By New Times
By Connor Radnovich
By Robrt L. Pela and Amy Silverman
By Ray Stern
By Keegan Hamilton
By Matthew Hendley
By Monica Alonzo
By Monica Alonzo
You almost certainly had no idea that Amanda got more than just inspiration from another old friend. Brigid Kerrigan Thomas isn't here tonight. She lives in Virginia. But even if she did live in Phoenix, it's doubtful she'd be nibbling on a piece of pink cream cheese toast and giggling with the other blondes, waiting to get a stack of books signed. Brigid and Amanda go way back. Mike Kerrigan, Brigid's father, ran Jack's failed campaign for Congress in 1972. But, clearly, the girls have been in touch since, because Brigid's name shows up on the copyright for Legally Blonde, Family Trust and even some unfinished projects Amanda claims as her own, including one called The Perm that's a parody of life at Brown and Bain.
No one's talking. Mike Kerrigan says he'd love to, but there's a non-disclosure agreement. There are rumors that the girls had a falling out and that Amanda paid Brigid $20,000 to go away. Amanda's not saying what she's made from her burgeoning empire, but the first Legally Blonde movie grossed more than $40 million in the first 10 days after its release.
That doesn't count the royalties from Legally Blonde Barbie. Et cetera. It's enough to turn any blonde's hair green with envy. But more on Brigid Kerrigan Thomas later.
Whether she actually wrote the book or not, Amanda calls the story only semiautobiographical, and says Elle Woods reminds her more of her mother than herself. But clearly, we're meant to think that Amanda and Elle are one and the same. And that's ironic, because Amanda Brown is no Elle Woods. Elle is ditzy and obsessed with nail care, for sure. But, unlike Amanda, she's no quitter. And she's super-nice, to use the Legally Blonde vernacular, which is more than some of the folks in the crowd tonight say of Amanda -- albeit from behind guarded smiles and those stacks of her books.
Tonight is not about such ugly talk. Tonight is all about Gerber daisies and strawberries dipped in pink-tinted chocolate -- and the continuation of the Brown empire.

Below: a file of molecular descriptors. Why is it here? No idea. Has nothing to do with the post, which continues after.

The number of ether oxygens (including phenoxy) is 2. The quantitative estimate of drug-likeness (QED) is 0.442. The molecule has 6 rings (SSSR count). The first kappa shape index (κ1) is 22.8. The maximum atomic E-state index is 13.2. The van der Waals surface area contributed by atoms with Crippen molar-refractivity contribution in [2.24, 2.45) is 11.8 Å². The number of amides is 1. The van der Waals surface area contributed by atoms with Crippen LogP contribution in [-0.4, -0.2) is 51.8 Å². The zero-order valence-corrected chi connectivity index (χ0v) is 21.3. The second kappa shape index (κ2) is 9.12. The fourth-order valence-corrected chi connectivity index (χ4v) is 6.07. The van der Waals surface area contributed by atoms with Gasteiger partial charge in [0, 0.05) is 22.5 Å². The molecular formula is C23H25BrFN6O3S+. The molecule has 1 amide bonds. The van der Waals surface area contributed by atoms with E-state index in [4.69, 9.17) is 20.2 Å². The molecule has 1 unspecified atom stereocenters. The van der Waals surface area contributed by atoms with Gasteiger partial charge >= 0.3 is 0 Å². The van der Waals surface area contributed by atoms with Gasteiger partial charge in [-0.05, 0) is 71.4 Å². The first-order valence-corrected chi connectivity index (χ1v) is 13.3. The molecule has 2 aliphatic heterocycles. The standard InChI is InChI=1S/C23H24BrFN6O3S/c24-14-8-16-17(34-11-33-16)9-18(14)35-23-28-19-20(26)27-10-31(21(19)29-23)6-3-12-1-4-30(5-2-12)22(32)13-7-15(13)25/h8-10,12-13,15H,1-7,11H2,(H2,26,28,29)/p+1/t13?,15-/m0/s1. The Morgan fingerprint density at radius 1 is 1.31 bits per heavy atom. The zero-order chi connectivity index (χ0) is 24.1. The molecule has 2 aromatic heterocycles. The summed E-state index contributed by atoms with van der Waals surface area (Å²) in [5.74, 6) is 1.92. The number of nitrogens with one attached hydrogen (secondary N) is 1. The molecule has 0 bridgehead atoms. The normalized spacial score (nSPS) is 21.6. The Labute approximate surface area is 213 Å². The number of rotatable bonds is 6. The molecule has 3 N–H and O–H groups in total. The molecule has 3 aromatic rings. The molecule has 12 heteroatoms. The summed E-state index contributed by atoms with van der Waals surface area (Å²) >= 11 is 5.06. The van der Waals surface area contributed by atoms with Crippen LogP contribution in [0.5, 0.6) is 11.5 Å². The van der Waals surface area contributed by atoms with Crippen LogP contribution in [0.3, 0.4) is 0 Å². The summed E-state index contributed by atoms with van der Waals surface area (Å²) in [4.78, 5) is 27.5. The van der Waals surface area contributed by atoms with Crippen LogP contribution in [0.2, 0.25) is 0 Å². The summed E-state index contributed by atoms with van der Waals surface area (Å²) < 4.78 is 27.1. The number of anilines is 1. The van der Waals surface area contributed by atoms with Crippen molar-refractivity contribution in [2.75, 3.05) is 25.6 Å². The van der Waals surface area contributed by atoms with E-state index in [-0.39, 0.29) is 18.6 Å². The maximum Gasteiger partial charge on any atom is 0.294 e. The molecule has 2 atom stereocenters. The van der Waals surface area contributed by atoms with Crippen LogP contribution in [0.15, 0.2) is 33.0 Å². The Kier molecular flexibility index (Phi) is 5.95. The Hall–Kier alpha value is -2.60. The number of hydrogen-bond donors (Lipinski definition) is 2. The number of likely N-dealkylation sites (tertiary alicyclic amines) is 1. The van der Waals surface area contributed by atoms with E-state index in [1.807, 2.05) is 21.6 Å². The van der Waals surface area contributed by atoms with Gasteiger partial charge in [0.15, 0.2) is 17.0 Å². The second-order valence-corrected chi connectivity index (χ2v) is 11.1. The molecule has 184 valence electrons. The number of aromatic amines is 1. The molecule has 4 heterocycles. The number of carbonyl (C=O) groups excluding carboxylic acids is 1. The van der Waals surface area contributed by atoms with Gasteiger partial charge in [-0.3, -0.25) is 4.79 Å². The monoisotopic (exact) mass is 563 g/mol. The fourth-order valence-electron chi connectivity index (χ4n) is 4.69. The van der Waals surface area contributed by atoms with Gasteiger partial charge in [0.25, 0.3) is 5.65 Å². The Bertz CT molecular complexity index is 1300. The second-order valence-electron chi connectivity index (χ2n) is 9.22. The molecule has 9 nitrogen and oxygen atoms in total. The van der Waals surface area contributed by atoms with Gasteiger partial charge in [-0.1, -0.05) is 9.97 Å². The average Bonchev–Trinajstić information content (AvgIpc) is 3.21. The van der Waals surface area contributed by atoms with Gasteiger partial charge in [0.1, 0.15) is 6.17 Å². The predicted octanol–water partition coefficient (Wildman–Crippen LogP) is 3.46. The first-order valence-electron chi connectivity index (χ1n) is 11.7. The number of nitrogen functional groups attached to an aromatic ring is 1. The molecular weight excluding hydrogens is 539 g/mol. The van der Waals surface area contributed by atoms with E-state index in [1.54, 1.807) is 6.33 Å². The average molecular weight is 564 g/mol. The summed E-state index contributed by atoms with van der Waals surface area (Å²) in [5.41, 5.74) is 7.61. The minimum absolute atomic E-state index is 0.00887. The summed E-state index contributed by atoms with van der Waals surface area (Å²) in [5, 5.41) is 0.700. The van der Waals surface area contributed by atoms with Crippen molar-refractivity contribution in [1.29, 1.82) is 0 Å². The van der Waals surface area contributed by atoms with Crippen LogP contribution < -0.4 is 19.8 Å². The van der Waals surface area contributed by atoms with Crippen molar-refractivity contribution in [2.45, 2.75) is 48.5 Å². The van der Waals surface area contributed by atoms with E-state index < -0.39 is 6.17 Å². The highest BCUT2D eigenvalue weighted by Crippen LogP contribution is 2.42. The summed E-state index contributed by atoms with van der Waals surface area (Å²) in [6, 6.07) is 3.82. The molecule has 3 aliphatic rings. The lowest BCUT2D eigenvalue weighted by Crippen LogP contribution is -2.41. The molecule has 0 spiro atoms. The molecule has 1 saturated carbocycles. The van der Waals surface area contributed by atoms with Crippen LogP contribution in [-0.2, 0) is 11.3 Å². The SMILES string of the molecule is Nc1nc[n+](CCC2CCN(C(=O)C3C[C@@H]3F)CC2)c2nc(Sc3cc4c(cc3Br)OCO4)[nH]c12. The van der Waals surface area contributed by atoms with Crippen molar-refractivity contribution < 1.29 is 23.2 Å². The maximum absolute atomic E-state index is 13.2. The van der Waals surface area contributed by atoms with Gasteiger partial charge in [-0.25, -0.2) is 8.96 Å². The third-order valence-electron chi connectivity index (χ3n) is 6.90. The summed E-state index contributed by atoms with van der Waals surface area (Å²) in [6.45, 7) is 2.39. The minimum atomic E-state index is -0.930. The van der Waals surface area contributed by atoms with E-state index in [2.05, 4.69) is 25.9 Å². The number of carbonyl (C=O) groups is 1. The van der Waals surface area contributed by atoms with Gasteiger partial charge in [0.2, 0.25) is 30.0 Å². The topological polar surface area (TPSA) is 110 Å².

Amanda's not done signing. A woman approaches the table, points to a blonde toddler racing by, and asks if that's Alexandra.
The author looks up. "My daughter? No, my daughter is the one in the ruby slippers and a tiara."
Alexandra likes fancy things, so Amanda booked three rooms at The Phoenician. The Brown entourage includes Alexandra's nanny, Amanda's personal assistant, her publicist, her hair-and-makeup guy flown in from Los Angeles, and her mom, Suzanne.
The evening before the book party, Amanda graciously agrees to give a tour of her own private Phoenix. The idea had been to drive past a few Brown landmarks and settle at a favorite old hangout like Durant's or El Chorro to conjure some memories. But after a pass at Phoenix Country Day School and her parents' former home in Paradise Valley, Amanda chooses the well-appointed bar at T. Cook's, which wasn't around when she was growing up.
Amanda considers a lemon drop but settles for a Diet Coke, leaning forward in her seat to check out the crowd. She's always been an astute observer of others, she explains -- it's the writer in her.
Friends recall that, when she lived here, she dressed a lot like Elle Woods, but there's no pink in her wardrobe this time. Amanda looks very San Francisco tonight in jeans and an oversize black shirt. She's got great dark eyebrows, bottle-blonde hair and a few freckles. Her only accessories: a wedding ring -- looks very Cartier -- and a tote bag featuring a blown-up photo of her Wheaton terrier, Gomez. (The tote, it's later revealed, retails for about $300. Amanda has another with a picture of Underdog, her Bichon Frise.)
Amanda was born in Phoenix in 1970. She's the youngest of four siblings -- by a lot. A "wonderful unexpected dividend," her mother calls her. Suzanne has been estranged from her other children since Jack's death. Amanda doesn't speak to them, either, saying they were never close. The stories -- including some told by Suzanne herself -- are apocryphal, and very sad. Incidentally, at least one was trained as a lawyer. Abigail graduated from ASU's law school in 1994.
Jack and Suzanne were in their 40s when Amanda was born, both heavily involved in their careers. Jack is remembered as a guy who had trouble turning on a computer, but who pioneered the practice of intellectual-property law in the United States, representing IBM and Apple in high-profile cases. Suzanne started the first contemporary art gallery in Scottsdale. Amanda was raised in fancy restaurants, and on big-business trips. She can recall going with her mother to meet her dad at Durant's for dinner. Afterward, he'd go back to the office. Those who know the Browns well say that Amanda was terribly spoiled, to make up for the lack of attention.
Suzanne remembers that Amanda was always smart, although it wasn't always apparent at school. "When she was in Montessori, the teacher told me she was one of the very best bead stringers," Suzanne says. "That was a sign of intelligence -- I hung onto that one for many years. Whenever she didn't get the grades she should . . . I went back to the bead stringing."